Charushila Biswas is a Senior Content Writer and an ISSA Certified Fitness Nutritionist. She is an alumni of VIT University, Vellore and has worked on transgenic wheat as a part of her Masters dissertation from NRCPB (IARI), New Delhi. After completing her Masters, she developed a passion for nutrition and fitness, which are closely related to human psychology. And that prompted her to author a review article in 2015. She has written over 200 articles on Fitness and Nutrition. In her leisure time, Charushila loves to cook and enjoys mobile photography.
From sweets like pumpkin pie and pumpkin bread to savory pumpkin chili and ravioli, these healthy pumpkin recipes are everything you dream of during fall. Not only are they bursting with quintessential fall flavors, but they’re super easy to make—and good for you too. With their warm flavors and easy prep, these pumpkin recipes will quickly become your go-tos when you’re craving pumpkin, spice and everything nice. Read More
When it comes to cravings, protein drinks and bars may also help cure your need for sugar, says Juge. He recommends mixing a flavored protein powder in a blender with as much ice as possible, so it'll taste more like a milkshake. Day Five's protein shake includes a cup of berries, which will also help with sugar cravings. Once or twice per week, Juge adds, you can have a low-sugar, high-protein bar. The newest varieties taste more like candy bars, with state-of-the-art sweetening techniques.
You already know that a perfect diet doesn't exist, but many of us still can't resist the urge to kick ourselves when we indulge, eat too much, or get thrown off course from restrictive diets. The problem: This only makes it more difficult, stressful, and downright impossible to lose weight. So rather than beating yourself up for eating foods you think you shouldn't, let it go. Treating yourself to about 200 calories worth of deliciousness each day — something that feels indulgent to you — can help you stay on track for the long haul, so allow yourself to eat, breathe, and indulge. Food should be joyful, not agonizing!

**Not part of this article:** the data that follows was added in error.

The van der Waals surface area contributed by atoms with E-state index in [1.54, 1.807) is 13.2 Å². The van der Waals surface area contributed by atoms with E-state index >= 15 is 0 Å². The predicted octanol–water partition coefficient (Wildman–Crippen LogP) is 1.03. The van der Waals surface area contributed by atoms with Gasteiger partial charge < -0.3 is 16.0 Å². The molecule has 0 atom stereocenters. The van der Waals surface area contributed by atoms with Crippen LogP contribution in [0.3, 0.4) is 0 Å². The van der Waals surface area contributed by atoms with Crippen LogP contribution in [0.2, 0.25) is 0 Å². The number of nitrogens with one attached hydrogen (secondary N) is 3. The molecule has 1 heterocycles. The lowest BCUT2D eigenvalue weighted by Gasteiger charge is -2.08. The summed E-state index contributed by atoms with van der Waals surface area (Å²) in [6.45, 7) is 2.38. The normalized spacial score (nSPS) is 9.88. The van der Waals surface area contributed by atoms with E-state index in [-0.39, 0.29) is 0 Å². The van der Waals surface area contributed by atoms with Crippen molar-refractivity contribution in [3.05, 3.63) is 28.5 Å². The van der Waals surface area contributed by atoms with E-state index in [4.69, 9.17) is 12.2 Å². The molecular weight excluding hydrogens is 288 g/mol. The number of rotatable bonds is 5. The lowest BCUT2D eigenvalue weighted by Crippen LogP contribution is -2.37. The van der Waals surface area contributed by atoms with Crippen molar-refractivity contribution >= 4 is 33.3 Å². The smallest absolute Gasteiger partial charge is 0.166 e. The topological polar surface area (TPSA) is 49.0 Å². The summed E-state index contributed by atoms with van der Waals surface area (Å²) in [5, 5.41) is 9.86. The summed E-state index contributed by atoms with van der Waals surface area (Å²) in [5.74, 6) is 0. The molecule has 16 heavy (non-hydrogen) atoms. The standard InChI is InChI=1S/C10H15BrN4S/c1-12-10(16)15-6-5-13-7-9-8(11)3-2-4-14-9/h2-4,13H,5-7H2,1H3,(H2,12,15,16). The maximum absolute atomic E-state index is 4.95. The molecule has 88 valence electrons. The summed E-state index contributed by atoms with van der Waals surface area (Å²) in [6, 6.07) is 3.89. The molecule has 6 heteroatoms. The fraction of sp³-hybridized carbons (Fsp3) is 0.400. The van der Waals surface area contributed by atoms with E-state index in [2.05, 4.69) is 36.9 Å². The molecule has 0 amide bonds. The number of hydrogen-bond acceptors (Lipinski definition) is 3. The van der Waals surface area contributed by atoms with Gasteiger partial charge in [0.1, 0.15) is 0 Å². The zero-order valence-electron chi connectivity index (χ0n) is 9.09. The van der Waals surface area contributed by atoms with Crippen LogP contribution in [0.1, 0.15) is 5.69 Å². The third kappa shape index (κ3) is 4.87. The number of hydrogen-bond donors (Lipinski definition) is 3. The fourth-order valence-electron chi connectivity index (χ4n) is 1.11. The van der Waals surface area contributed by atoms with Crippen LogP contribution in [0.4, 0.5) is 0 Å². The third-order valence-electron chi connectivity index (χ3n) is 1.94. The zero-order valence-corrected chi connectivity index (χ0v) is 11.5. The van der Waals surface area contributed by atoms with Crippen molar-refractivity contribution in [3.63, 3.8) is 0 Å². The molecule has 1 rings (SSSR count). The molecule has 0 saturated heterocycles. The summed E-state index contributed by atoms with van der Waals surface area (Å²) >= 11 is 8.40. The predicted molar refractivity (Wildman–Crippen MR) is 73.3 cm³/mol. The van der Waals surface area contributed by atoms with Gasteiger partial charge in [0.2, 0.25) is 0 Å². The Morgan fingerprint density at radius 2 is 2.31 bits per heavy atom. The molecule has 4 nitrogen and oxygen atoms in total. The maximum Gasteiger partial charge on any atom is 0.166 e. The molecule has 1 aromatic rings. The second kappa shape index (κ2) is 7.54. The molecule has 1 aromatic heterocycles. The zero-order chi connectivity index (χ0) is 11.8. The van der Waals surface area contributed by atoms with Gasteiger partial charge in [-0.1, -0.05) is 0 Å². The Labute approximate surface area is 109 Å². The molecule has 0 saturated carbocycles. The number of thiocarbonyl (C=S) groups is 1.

If you don’t have an established exercise routine, “walking is a pretty good entry point for people,” says Gagliardi. One small study published in The Journal of Exercise Nutrition & Biochemistry found that obese women who did a walking program for 50-70 minutes three days per week for 12 weeks significantly slashed their visceral fat compared to a sedentary control group.
Keeping a toothbrush handy can do more than polish up that smile (and counter the effects of all that belly-slimming garlic); brushing your teeth throughout the day can also help you ditch that belly fat fast. A study conducted a sample of over 14,000 participants found that brushing after every meal was linked to lower weight. That minty toothpaste flavor not only clashes with virtually every food, brushing may also trigger a Pavlovian response that tells your brain the kitchen's closed.
Sometimes, to whip your body into shape, you have to get a little nutty. While nuts are high in fat, it's that very fat that makes them such powerful weapons in the war against a ballooning belly. In fact, a study published in Diabetes Care revealed that study participants who consumed a diet rich in monounsaturated fats, like those in nuts, over a 28-day period gained less belly fat than their saturated fat-consuming counterparts while improving their insulin sensitivity.
Say cheese! Adding some extra calcium and vitamin D to your diet could be the best way to get the flat stomach you've been dreaming about. Over just 12 months, researchers at the University of Tennessee, Knoxville found that obese female study subjects who upped their calcium intake shed 11 pounds of body fat without other major dietary modifications. To keep your calcium choices healthy, try mixing it up between dairy sources, calcium-rich leafy greens, fatty fish, nuts, and seeds.
Or skip your favorite early-morning show—whatever it takes to grab a few more minutes of sleep each day. When researchers at the University of Chicago studied men who were sleep-deprived, they found that after just a few days, their bodies had a much harder time processing glucose in the blood—a problem common in overweight diabetics. When the individuals returned to a more normal seven to eight hours of sleep a night, however, their metabolisms returned to normal.
Integrate fish into your diet with a tilapia and rice pilaf dish. Heat up one teaspoon olive oil in a pan over medium-high heat. Season a three-ounce tilapia fillet with some salt and pepper. Place it in the pan for about two to three minutes per side. When the fish is done, it should flake easily with a fork. Prepare ½ cup rice pilaf (prepared from a box or made from scratch) and ½ cup steamed snap peas. Serve the tilapia with the rice pilaf and the snap peas. Finish the meal with a baked apple, topped with a pinch of cinnamon and one teaspoon honey, served with ⅓ cup low-fat vanilla ice cream.